Johnny Payne is a seasoned prostate cancer advocate and educator.
Diagnosed in 2001 in his mid-50s, Johnny was not being screened for prostate cancer regularly. At the time, his company held a health fair with free PSA screenings, and so he got tested. He thought nothing more about it until a month later, when they called him to give him the results – until then, he hadn’t even known what a PSA was.
His high PSA led him to two doctor appointments and then to see a urologist. Through this process Johnny did his own research, talking to five different doctors. Finally, he was diagnosed with prostate cancer and had a radical prostatectomy. His pathology report discovered that he actually had two tumors in his prostate – though the biopsy only detected one. His doctor then encouraged him to purse a course of external beam radiation and though he initially resisted, a rising PSA pushed Johnny to get the treatment. Now, he gets a PSA test each year and has been cancer free for fifteen years.
I’d encourage men to get a second opinion and do their own research. It occurred to me: there are probably a lot of other men like I was, who did not know enough about prostate cancer. I wanted to change that. Don’t panic. Do your research. Seek out support – whether that might be with a support group or with your family or friend – continue to do your research, as the disease doesn’t affect all men the same way.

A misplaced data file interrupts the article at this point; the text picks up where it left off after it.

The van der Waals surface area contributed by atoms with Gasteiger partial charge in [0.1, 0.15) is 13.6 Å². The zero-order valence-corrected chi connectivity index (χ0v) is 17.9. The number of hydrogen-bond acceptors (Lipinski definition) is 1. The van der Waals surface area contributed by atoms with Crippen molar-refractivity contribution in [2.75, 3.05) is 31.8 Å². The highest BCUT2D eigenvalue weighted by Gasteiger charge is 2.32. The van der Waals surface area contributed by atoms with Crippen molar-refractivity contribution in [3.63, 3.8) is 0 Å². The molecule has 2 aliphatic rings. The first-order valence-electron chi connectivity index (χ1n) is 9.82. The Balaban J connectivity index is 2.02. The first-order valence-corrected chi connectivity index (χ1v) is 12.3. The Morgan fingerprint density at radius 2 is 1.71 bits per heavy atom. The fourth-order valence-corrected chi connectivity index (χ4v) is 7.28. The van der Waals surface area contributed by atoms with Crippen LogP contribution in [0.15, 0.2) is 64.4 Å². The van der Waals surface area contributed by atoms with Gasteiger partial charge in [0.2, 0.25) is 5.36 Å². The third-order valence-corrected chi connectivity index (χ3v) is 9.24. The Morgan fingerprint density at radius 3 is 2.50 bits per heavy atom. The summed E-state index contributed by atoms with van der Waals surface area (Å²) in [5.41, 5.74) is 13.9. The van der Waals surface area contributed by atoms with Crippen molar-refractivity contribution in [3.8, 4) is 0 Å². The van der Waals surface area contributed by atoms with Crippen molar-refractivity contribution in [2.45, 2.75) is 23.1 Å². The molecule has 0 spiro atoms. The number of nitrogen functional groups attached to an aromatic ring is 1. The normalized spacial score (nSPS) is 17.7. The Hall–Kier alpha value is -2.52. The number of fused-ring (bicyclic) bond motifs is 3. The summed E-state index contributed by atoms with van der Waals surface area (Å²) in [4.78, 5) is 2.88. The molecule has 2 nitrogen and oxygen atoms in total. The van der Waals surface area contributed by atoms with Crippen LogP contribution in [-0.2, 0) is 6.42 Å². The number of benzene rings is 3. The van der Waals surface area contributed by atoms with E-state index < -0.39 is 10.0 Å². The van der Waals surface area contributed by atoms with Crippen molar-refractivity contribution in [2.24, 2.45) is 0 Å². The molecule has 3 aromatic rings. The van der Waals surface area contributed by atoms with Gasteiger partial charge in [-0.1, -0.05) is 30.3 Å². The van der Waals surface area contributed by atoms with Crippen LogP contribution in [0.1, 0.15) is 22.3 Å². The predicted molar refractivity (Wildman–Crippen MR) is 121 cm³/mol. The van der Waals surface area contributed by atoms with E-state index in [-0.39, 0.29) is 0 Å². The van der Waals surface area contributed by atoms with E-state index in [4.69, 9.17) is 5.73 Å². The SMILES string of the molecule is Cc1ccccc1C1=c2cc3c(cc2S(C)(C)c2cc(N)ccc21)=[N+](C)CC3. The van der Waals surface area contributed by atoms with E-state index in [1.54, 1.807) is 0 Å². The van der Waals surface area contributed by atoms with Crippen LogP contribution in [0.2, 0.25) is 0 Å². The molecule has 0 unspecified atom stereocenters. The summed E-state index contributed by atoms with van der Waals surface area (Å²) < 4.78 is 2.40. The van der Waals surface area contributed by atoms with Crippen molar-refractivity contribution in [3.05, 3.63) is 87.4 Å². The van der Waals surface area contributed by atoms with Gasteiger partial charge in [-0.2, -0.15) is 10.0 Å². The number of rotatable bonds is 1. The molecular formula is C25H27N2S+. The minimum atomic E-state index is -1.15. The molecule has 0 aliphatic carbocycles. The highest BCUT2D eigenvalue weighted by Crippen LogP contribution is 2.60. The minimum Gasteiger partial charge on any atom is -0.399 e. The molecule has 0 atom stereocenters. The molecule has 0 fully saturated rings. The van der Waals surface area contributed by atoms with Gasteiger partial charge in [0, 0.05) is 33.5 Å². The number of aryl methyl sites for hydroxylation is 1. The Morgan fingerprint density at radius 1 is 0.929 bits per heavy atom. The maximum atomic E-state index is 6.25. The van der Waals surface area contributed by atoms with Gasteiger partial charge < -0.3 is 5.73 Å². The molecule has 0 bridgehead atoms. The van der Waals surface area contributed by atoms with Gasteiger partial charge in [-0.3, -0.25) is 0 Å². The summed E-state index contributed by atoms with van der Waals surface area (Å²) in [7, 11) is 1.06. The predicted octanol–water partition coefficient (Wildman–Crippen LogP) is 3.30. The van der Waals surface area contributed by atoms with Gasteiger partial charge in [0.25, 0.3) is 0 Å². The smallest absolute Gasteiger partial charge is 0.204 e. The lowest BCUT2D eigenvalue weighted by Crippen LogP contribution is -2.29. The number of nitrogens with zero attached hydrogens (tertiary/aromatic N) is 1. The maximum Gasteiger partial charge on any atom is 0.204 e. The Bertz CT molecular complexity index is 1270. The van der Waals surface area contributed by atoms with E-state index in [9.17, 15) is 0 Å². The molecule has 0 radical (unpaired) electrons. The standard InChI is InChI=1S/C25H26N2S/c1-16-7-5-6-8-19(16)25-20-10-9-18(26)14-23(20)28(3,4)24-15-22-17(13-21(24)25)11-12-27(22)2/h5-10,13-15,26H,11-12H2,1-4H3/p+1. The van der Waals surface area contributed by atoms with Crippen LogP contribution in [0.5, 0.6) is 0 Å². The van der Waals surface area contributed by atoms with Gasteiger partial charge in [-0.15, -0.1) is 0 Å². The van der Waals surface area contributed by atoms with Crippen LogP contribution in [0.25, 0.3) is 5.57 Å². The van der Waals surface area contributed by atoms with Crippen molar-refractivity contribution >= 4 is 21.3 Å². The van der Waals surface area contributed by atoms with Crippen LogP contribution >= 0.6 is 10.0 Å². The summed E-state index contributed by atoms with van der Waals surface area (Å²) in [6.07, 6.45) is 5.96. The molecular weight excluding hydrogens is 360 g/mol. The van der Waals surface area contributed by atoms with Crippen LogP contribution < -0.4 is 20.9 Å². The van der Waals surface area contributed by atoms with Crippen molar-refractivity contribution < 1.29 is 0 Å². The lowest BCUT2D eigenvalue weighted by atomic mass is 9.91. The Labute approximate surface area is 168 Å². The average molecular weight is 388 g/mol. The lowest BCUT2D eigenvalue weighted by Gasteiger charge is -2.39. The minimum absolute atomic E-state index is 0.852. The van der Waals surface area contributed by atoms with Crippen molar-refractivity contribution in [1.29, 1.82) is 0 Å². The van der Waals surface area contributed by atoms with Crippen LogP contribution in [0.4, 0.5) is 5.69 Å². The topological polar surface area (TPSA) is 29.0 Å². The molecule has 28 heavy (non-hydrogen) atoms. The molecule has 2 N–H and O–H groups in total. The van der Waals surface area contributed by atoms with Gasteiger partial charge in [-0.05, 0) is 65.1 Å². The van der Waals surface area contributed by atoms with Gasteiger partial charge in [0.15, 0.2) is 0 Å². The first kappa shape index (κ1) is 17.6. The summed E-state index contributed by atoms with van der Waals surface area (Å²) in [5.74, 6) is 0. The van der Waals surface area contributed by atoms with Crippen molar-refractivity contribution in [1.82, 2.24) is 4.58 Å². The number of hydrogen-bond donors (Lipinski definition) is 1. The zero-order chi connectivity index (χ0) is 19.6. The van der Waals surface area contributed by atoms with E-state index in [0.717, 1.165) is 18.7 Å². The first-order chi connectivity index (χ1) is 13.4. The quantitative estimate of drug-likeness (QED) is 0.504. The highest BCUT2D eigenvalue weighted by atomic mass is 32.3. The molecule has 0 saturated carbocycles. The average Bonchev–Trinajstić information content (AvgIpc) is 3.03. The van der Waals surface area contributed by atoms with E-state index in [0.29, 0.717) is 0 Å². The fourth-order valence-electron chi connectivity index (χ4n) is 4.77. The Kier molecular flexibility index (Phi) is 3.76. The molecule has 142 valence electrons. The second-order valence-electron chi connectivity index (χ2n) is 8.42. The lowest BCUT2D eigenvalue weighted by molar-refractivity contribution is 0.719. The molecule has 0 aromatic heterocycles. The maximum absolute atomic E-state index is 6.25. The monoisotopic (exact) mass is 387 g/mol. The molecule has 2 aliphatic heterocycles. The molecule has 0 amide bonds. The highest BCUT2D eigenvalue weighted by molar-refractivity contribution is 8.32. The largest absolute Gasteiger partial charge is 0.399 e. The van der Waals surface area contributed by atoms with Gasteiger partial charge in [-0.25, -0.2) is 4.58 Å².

After his treatment, Johnny got involved in prostate cancer advocacy and education, specifically in the African American community. He became a ZERO advocate and joined Us TOO, becoming the leader of a local support group. The more he learned, the more he wanted to share with other men. Each month, he brings a different speaker into his support group to further expand the prostate cancer education among his peers.
Educating men about prostate cancer screening allows me to give men all the information they need to make an informed decision with their doctor.
Johnny brings his voice and experience to the ZERO Summit each year to advocate for increased prostate cancer research funding on Capitol Hill, which has led to three new treatments for advanced disease in the last several years.
What ZERO is doing to fight for prostate cancer research is very important.
He is also a Board Member of the National Alliance of State Prostate Cancer Coalitions, and began a small nonprofit – the Upstate Prostate Cancer Alliance – where he educates men and communities about prostate cancer. He also often partners with local hospitals to offer free screenings.
Also a member of the South Carolina Cancer Alliance, Johnny co-chairs a prostate cancer “work group,” which in 2016 surveyed primary care providers to find out how they discuss prostate cancer with their African American patients. His work to educate and inform men locally has had a profound impact on awareness in his community.
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